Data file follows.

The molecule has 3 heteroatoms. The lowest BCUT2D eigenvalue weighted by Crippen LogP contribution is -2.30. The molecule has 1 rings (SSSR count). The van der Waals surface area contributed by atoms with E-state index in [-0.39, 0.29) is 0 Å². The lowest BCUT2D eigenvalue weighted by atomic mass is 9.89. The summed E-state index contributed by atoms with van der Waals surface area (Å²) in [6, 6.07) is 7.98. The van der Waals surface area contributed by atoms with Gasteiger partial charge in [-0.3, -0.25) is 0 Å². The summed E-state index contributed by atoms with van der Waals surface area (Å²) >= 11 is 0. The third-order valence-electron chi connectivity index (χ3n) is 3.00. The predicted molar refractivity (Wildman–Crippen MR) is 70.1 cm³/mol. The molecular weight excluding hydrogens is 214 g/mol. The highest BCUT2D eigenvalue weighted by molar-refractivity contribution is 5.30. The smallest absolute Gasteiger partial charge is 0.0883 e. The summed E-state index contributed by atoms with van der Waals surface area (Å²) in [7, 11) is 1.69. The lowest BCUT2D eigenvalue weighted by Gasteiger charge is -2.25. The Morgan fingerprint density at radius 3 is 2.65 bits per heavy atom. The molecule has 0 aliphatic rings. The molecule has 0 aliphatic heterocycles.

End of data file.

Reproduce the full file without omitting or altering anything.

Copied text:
The molecule has 3 heteroatoms. The lowest BCUT2D eigenvalue weighted by Crippen LogP contribution is -2.30. The molecule has 1 rings (SSSR count). The van der Waals surface area contributed by atoms with E-state index in [-0.39, 0.29) is 0 Å². The lowest BCUT2D eigenvalue weighted by atomic mass is 9.89. The summed E-state index contributed by atoms with van der Waals surface area (Å²) in [6, 6.07) is 7.98. The van der Waals surface area contributed by atoms with Gasteiger partial charge in [-0.3, -0.25) is 0 Å². The summed E-state index contributed by atoms with van der Waals surface area (Å²) >= 11 is 0. The third-order valence-electron chi connectivity index (χ3n) is 3.00. The predicted molar refractivity (Wildman–Crippen MR) is 70.1 cm³/mol. The molecular weight excluding hydrogens is 214 g/mol. The highest BCUT2D eigenvalue weighted by molar-refractivity contribution is 5.30. The smallest absolute Gasteiger partial charge is 0.0883 e. The summed E-state index contributed by atoms with van der Waals surface area (Å²) in [7, 11) is 1.69. The lowest BCUT2D eigenvalue weighted by Gasteiger charge is -2.25. The Morgan fingerprint density at radius 3 is 2.65 bits per heavy atom. The molecule has 0 aliphatic rings. The molecule has 0 aliphatic heterocycles.